What comes to mind when you hear the name "Koreshan"?
If you’re like me, the name conjures up negative feelings of suspicion, fear, and judgement.
I first lived in southwest Florida in the early 90’s, coincidentally at the very same time that a group of religious cultists calling themselves The Branch Davidians were in the news for stock-piling a massive amount of weapons and explosives and barricading themselves inside a secluded compound in Waco, Texas. When the U.S. government raided the compound, 78 of the cult members died in the ensuing explosions, along with their leader, Vernon Wayne Howell, aka David Koresh.
Howell adopted the name Koresh, after the Hebrew name given to Cyrus the Great, a Persian king who was named a Messiah for freeing Jews during the Babylonian Captivity.
David Koresh, like Jim Jones in the late 1970’s and countless other cult and fringe-group leaders through the ages, believed himself to be the Messiah.
This was always in the back of my mind as I would drive past the small brown State Park sign for the Koreshan State Historic Site every day on my way to work, wondering why on earth the state of Florida would immortalize such a place. Shallow, I know. I always wondered about it, but never actually visited the site, until now, twenty years later.
History of the Site
The Koreshan Unity Settlement was founded in 1894 by Dr. Cyrus Teed, a physician from Utica, New York, though he graduated from the Eclectic Medical College of New York, which was later considered fraudulent and declared defunct in 1881. He was known to have a fondness for women and in fact, several women moved with Teed to Estero without their husbands.
He also called himself Koresh, and in 1869, claiming divine inspiration - or what he called his “illumination” after experimenting in his lab - proposed a new set of scientific and religious ideas he called Koreshanity, including a ‘Hollow Earth’ theory where the Earth and sky existed inside the inner surface of a sphere.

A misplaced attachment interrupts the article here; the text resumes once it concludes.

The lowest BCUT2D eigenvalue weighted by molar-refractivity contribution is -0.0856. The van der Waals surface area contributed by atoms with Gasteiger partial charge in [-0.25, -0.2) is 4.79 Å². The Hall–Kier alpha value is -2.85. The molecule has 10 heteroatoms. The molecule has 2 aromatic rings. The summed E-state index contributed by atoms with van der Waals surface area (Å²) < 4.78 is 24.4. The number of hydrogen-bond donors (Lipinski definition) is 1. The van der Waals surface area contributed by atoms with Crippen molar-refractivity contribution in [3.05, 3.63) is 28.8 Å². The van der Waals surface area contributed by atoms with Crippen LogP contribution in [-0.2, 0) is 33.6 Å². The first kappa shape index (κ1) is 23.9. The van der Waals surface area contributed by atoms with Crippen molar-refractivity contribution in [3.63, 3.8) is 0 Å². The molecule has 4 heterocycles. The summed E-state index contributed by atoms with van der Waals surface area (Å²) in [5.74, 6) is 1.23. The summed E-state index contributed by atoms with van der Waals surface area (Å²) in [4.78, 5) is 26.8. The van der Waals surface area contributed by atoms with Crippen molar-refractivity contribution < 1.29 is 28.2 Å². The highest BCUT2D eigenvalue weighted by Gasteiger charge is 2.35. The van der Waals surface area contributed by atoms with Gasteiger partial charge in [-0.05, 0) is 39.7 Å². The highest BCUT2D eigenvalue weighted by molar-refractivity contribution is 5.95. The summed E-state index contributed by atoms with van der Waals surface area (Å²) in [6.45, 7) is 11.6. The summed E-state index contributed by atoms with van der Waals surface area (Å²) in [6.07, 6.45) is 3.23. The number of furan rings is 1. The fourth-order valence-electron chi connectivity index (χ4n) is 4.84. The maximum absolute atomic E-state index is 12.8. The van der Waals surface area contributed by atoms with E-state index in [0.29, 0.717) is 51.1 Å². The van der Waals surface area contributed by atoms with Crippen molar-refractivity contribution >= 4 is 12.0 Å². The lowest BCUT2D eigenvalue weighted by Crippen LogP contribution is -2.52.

When his ideas didn’t gain much traction in New York state, he moved his family to Chicago where he gained a stronger following of roughly 150 people. It’s unclear just why he left Chicago, but eventually he and his group went in search of an isolated location away from public scrutiny. In 1894, they landed in remote Estero, Florida, on the southwest coast of the state between Fort Myers and Naples, and created the Koreshan Unity Settlement.
Teed’s grand vision was to create “The New Jerusalem”, a home for 10 million people, though the original settlement was only around 300 acres of swampland. The settlement was founded on his beliefs of alchemy, the Hollow Sphere theory, reincarnation, celibacy, and communism or communal living - each according to his ability and needs.
The Park offers a great day hike with lots to explore. It runs along the Estero river and there are access points at several areas in the Park.
Most buildings are open to the public, either with a docent or left open with glass partitions restricting access but offering good views into the staged interiors. The day we visited, the Planetary Court was not open and had a sign on the window explaining the shortage of volunteers. The docent we talked with in the Arts Center was very friendly, knowledgable, and eager to share history and even a glimpse inside the circa 1890 Steinway piano.